Manager proposes 21-percent raise for herself

Published 10:32 pm Monday, April 9, 2012

A community meeting will be held Wednesday on the city’s proposed budget, which includes pay increases between 21 and 33 percent for City Council-appointed officials.

City Manager Selena Cuffee-Glenn proposed a 21-percent raise in her own salary in the budget she put forth to City Council.

Her salary would rise from $151,410 to $183,492 under the proposal.

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Other council appointees, though, could receive even heftier increases. City Clerk Erika Dawley would receive a 22-percent raise to $79,045 from $64,763. Assessor Jean Jackson’s income would rise from $90,000 to $110,500, an increase of 22.77 percent.

The biggest percentage increase of all would go to the council appointee who has been on the job the shortest period of time. City Attorney Helivi Holland, who has been in that position less than a month, would receive a 33.76-percent raise, from $127,000 to $169,877.

All the new pay rates would take effect Jan. 1.

The school system, on the other hand, is discussing implementing furloughs and taking a proposed 2-percent raise for all its employees off the table after finding out the city’s proposal to give it $4 million less than requested, even though the city is giving it $3 million more than last year.

In all, about two-thirds of the city’s employees would see increases in their salary thanks to a compensation study done to determine if employees were being compensated fairly.

Salaries were compared to the other six Hampton Roads cities, as well as the cities of Richmond and Alexandria and the counties of Hanover and Chesterfield. City officials say those localities were chosen because the city frequently looks to those areas to recruit for higher-level positions.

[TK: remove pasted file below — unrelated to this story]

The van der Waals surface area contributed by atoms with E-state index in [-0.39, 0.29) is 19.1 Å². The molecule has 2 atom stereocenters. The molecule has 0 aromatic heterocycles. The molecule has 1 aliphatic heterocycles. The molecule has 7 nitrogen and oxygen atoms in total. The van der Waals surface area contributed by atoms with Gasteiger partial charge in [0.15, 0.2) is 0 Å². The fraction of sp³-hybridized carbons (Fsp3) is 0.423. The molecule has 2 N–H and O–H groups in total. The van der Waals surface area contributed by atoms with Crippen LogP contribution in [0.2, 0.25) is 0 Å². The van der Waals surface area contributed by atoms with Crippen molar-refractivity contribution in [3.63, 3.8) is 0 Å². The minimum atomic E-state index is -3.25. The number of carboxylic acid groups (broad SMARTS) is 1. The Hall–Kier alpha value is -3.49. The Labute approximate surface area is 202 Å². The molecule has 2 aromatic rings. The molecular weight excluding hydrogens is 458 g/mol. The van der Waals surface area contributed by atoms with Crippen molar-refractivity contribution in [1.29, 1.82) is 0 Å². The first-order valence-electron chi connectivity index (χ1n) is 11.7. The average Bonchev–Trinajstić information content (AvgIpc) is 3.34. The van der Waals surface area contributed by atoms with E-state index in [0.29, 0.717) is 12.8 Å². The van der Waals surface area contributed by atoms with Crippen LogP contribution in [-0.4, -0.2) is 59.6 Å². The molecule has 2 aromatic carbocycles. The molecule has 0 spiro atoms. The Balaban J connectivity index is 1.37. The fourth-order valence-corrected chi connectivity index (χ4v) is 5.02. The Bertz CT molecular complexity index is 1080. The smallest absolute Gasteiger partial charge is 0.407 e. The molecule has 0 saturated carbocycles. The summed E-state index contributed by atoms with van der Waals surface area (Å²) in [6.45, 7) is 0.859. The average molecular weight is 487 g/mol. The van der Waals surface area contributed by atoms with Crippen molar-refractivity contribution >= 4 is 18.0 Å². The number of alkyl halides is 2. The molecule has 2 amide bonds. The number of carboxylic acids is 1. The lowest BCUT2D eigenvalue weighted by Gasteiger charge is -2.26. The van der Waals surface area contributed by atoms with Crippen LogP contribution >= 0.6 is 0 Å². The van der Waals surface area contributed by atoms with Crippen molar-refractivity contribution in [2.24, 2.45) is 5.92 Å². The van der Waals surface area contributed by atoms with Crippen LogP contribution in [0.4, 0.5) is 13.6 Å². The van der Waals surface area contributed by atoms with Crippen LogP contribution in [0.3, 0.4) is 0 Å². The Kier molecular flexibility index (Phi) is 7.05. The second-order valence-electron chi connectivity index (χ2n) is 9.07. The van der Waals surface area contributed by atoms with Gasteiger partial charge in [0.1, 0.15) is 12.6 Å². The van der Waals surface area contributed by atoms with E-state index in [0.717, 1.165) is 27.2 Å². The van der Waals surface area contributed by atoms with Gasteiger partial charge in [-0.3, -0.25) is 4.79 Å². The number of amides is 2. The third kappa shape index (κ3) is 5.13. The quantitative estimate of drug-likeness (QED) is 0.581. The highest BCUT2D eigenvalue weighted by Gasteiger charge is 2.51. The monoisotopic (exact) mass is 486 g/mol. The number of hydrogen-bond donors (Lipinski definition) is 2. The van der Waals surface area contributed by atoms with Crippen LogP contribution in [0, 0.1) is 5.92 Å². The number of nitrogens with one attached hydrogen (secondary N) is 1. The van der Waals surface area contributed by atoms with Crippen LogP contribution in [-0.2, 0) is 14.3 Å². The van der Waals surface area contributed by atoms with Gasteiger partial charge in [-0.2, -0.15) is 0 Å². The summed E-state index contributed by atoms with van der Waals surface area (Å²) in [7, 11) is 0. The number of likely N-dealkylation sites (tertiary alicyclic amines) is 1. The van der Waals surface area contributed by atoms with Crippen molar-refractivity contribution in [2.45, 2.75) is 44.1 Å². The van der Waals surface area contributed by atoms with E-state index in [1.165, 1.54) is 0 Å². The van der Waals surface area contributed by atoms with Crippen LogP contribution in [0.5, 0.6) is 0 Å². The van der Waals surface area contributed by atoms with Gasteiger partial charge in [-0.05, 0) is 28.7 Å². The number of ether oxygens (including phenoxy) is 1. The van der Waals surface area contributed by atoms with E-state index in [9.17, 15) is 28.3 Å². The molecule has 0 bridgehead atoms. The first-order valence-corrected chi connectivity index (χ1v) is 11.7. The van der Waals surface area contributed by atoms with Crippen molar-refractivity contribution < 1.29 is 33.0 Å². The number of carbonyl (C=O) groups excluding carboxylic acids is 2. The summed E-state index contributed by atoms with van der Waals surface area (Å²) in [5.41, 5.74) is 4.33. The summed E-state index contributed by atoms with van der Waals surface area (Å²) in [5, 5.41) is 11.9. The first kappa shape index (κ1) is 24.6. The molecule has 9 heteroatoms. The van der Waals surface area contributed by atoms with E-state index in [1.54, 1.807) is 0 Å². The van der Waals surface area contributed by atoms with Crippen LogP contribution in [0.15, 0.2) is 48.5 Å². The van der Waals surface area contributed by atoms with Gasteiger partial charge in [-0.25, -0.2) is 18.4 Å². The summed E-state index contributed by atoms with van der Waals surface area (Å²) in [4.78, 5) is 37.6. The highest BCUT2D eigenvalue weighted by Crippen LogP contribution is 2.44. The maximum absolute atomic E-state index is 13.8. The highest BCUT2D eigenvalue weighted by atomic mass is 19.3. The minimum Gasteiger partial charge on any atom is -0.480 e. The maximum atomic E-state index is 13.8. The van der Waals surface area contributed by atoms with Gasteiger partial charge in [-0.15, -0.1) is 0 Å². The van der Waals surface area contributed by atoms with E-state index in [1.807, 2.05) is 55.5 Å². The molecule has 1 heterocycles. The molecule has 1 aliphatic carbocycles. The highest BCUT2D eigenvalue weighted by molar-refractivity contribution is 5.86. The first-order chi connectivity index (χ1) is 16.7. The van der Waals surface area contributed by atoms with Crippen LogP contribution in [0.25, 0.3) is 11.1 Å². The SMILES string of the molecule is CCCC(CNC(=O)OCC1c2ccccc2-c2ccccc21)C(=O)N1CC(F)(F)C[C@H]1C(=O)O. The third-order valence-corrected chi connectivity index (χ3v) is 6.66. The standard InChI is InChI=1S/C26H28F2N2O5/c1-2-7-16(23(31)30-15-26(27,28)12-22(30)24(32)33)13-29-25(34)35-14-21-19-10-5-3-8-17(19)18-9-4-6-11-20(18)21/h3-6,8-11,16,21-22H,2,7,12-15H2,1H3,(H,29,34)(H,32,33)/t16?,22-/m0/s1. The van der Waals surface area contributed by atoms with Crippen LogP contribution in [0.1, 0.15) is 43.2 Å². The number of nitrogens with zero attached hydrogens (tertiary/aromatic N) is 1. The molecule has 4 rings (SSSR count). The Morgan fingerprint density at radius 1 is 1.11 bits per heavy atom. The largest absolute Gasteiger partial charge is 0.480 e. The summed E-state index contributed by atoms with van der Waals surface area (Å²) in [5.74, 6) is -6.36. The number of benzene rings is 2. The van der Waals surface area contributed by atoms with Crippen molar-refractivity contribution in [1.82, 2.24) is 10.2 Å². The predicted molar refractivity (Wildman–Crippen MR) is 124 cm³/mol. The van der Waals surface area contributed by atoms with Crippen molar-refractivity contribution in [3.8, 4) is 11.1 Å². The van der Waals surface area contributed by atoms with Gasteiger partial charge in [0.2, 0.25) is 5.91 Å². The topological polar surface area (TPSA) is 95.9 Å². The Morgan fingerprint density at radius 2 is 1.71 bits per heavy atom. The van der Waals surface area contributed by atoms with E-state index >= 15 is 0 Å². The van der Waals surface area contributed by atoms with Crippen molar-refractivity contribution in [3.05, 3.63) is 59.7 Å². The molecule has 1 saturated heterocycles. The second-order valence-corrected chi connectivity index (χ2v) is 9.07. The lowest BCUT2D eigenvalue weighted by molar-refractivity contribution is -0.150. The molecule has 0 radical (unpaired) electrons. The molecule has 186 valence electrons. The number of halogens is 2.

According to the study, higher-paying positions lag behind the market by about 7.8 percent. Mid-range salaries are about 6 percent behind, and lower-level positions are about 3.2 percent under the market.

According to the study, Cuffee-Glenn is paid about 38 percent below her counterparts in the other localities.

City Councilman Mike Duman said he agrees the study recommendations need to be implemented because “it does create a morale problem.”

But, he said, he had some reservations about such hefty increases for the council appointees.

“Two out of four of those folks are relatively new on their job,” he said, referring to Holland and Jackson, who began work last year. “My initial inclination is at this time it would be hard to justify anything because we don’t know how they’re going to perform at their jobs.”

As for Cuffee-Glenn and Dawley, he said, increases that large also would be hard to justify.

“But I think she is due some consideration,” he said.

Duman said he plans on discussing the increases, among other issues, at the next meeting on April 18.

“Anything that I bring forward, I like to bring forward addressing more than one issue,” he said, adding he also wants to discuss how much the school system is set to receive.

City Council voted during a January meeting to direct the city manager to implement the recommendations of the compensation study.

Wednesday’s community meeting will be held at 6 p.m. at City Council chambers, 441 Market St.